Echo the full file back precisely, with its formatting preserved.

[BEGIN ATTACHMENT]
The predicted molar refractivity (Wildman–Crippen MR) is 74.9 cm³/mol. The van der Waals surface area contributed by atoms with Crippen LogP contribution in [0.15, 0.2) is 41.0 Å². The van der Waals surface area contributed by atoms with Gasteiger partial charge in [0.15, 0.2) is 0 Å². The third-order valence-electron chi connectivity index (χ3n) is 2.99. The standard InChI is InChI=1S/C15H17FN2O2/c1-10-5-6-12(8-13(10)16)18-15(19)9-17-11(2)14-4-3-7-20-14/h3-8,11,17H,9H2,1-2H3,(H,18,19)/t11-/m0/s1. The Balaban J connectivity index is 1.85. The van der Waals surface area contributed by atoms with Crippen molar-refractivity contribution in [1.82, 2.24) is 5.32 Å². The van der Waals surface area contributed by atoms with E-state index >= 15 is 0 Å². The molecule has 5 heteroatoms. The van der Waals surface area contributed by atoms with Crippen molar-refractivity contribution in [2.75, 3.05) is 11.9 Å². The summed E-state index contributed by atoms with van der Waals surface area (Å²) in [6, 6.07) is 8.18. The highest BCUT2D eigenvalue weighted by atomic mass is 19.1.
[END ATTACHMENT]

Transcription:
The predicted molar refractivity (Wildman–Crippen MR) is 74.9 cm³/mol. The van der Waals surface area contributed by atoms with Crippen LogP contribution in [0.15, 0.2) is 41.0 Å². The van der Waals surface area contributed by atoms with Gasteiger partial charge in [0.15, 0.2) is 0 Å². The third-order valence-electron chi connectivity index (χ3n) is 2.99. The standard InChI is InChI=1S/C15H17FN2O2/c1-10-5-6-12(8-13(10)16)18-15(19)9-17-11(2)14-4-3-7-20-14/h3-8,11,17H,9H2,1-2H3,(H,18,19)/t11-/m0/s1. The Balaban J connectivity index is 1.85. The van der Waals surface area contributed by atoms with Crippen molar-refractivity contribution in [1.82, 2.24) is 5.32 Å². The van der Waals surface area contributed by atoms with E-state index >= 15 is 0 Å². The molecule has 5 heteroatoms. The van der Waals surface area contributed by atoms with Crippen molar-refractivity contribution in [2.75, 3.05) is 11.9 Å². The summed E-state index contributed by atoms with van der Waals surface area (Å²) in [6, 6.07) is 8.18. The highest BCUT2D eigenvalue weighted by atomic mass is 19.1.